Six takeaways for re-imagining migration partnerships

10 November 2021

The Vienna Migration Conference 2021 featured two days of intensive and wide-ranging discussions exploring challenges, opportunities and strategies for re-imagining, and ultimately strengthening, migration partnerships. Participants shared many different experiences and perspectives – but also some common points on what should come next.

With the understanding that migration is a complex and often politically sensitive phenomenon, panellists stressed the need for holistic, yet multiple, solutions to solving current challenges. While partnership is an important governance tool, it is necessary to maintain a sense of realism as to what migration cooperation can actually achieve. For partnerships to deliver the desired outcomes, building trust is fundamental – both within the European Union and between Europe and partner countries – and focussing first on areas of common interest can pave the way for discussions on more controversial issues. Trust building needs time and partners often under-invest in or under-estimate the time needed to really listen to and try to understand each other. Also central, cooperation must take place on an equal footing – an approach that might be characterised by joint leadership and shared responsibility. All parties should provide a credible offer and credible demands to their partners. It is also critical that the right people are on board, and cooperation should overall encompass multiple levels of government, in addition to migrants and labour market actors.

Given the myriad complexities and considerations, how should migration partnerships be re-imagined? Below are six fresh takeaways.

1.    Migration partnerships are synonymous with foreign policy.

The internal and external dimensions of migration policy are inherently interconnected, yet finding the right expression for this in terms of diplomatic priorities can be complicated. Although Ministries of Interior are usually the authorities entrusted with migration management, their bargaining power is often limited, meaning that foreign policy can and should play a greater role in forging partnerships. Panellists underscored that better coordination, and the use of foreign policy, would enable the EU to make more compelling offers to its counterparts. However, although foreign policy actors should empower migration partnerships, foreign policy should not be dependent on such cooperation to the exclusion of all else.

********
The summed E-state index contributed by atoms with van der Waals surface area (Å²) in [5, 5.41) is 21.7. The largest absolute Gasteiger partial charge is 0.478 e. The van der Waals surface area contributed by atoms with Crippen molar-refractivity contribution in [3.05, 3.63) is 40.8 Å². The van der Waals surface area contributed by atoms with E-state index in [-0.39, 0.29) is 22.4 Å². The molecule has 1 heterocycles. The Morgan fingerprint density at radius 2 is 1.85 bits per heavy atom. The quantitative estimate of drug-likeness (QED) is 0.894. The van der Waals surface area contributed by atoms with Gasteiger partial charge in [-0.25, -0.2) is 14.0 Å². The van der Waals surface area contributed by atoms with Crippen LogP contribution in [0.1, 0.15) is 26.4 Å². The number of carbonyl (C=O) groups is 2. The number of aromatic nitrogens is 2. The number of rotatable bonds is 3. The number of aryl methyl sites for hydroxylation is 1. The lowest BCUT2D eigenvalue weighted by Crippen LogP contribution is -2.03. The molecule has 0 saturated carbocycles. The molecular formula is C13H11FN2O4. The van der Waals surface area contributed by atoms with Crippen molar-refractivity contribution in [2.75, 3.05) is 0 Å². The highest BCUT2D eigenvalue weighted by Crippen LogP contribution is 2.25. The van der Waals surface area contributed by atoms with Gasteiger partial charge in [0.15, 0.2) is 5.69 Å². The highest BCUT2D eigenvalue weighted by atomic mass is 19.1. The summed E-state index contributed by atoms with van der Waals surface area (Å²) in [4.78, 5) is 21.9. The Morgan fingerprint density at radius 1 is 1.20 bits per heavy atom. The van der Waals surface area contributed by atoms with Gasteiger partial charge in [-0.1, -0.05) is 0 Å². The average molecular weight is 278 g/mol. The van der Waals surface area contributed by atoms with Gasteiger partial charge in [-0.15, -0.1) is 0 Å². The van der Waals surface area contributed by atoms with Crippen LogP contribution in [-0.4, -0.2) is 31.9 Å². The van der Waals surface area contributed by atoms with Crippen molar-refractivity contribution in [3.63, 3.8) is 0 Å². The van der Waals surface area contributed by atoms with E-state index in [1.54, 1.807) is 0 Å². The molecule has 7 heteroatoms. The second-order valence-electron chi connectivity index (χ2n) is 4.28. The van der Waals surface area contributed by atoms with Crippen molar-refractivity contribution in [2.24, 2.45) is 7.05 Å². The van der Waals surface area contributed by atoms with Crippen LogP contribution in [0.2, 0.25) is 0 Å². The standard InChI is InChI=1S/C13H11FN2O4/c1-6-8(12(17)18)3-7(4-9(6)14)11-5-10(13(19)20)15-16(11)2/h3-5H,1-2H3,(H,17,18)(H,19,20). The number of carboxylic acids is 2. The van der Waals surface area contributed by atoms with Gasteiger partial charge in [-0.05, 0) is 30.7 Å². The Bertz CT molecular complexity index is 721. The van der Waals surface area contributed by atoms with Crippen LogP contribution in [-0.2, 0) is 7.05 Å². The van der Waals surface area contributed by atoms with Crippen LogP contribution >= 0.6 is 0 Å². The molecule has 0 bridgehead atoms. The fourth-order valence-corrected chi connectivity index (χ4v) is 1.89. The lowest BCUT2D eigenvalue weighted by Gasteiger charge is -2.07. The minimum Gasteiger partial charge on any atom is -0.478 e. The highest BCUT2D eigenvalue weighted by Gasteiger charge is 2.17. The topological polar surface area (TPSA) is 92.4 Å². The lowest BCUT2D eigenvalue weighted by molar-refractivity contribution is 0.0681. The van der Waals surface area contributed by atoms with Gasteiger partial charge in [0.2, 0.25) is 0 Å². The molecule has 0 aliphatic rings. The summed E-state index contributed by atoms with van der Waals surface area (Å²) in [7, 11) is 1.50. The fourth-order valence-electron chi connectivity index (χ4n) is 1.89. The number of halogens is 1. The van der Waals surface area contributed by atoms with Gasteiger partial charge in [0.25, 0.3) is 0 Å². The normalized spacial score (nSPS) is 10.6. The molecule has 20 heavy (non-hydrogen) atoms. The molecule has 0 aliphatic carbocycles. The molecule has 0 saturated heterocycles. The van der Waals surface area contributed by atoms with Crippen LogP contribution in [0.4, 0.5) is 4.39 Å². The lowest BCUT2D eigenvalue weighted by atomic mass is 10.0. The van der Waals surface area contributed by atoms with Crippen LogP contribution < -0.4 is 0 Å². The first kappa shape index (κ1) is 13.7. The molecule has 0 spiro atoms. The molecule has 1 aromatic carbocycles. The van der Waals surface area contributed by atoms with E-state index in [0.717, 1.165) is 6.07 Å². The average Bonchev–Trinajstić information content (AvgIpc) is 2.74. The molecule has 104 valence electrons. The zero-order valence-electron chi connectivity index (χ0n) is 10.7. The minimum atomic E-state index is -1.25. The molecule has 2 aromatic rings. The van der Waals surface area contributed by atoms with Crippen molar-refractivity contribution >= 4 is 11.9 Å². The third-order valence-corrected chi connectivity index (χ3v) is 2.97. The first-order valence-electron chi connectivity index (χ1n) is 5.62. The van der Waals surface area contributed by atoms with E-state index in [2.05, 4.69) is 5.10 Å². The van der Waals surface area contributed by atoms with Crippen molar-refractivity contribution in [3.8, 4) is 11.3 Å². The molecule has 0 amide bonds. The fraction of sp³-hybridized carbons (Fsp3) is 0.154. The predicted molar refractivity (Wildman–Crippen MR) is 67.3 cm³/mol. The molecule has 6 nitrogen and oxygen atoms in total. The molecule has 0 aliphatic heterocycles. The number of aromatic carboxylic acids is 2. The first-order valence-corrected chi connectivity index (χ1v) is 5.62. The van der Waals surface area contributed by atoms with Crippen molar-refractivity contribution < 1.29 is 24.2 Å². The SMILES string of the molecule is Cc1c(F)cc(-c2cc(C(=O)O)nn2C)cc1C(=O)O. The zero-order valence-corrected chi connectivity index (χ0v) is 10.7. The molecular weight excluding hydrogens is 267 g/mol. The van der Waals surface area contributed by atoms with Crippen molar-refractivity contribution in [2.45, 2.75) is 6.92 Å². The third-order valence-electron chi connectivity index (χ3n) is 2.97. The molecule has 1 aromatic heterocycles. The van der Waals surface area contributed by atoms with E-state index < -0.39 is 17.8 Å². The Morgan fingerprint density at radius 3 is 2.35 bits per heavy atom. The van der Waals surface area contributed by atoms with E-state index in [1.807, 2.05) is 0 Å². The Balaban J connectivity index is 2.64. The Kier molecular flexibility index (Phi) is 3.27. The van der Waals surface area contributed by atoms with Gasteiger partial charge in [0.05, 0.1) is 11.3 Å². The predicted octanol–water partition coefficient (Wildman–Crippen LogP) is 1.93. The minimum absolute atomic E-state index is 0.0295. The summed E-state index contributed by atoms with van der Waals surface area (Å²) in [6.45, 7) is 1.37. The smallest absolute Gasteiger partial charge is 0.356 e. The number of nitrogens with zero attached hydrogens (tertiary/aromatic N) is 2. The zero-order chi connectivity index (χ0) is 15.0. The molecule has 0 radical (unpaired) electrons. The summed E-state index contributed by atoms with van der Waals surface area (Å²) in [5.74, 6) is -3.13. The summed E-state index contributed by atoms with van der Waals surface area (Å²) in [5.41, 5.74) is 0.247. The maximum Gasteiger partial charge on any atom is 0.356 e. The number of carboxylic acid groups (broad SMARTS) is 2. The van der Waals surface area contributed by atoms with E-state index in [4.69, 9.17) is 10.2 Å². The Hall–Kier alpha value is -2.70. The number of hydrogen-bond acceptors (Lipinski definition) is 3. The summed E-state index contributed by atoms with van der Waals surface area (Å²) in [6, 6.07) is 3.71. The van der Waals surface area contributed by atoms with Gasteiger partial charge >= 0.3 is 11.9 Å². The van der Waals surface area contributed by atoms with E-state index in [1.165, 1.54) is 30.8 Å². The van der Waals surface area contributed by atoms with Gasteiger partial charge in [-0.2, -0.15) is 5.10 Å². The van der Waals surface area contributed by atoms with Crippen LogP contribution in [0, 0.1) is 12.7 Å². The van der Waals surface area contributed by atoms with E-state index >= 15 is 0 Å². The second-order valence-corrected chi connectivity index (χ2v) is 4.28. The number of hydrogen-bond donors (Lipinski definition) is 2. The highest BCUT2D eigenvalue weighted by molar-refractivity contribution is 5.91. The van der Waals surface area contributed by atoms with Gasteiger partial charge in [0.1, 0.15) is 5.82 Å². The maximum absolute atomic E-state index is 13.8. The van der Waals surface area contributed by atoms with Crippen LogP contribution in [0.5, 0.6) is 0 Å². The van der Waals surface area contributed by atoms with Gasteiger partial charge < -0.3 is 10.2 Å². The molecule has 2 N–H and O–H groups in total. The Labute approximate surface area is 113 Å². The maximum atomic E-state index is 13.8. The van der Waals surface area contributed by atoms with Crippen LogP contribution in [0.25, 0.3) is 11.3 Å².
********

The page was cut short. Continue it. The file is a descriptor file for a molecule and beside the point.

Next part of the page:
2.    Don’t forget the neighbours of your neighbours. 

In supporting partnerships, Europe often focuses on its direct neighbourhood or on countries of origin. But countries in between – those along the migration routes – are also important to engage. For instance, the southern borders of North African countries are often disregarded when responding to migration flows – despite the fact that most mixed-migration movements in Africa take place within rather than beyond the region. These gaps and realities need to be acknowledged via programming that supports neighbours in working with their neighbours, so that ultimately people do not feel a need to migrate or can do so safely. Taking a whole-of-migration-routes approach follows a similar logic.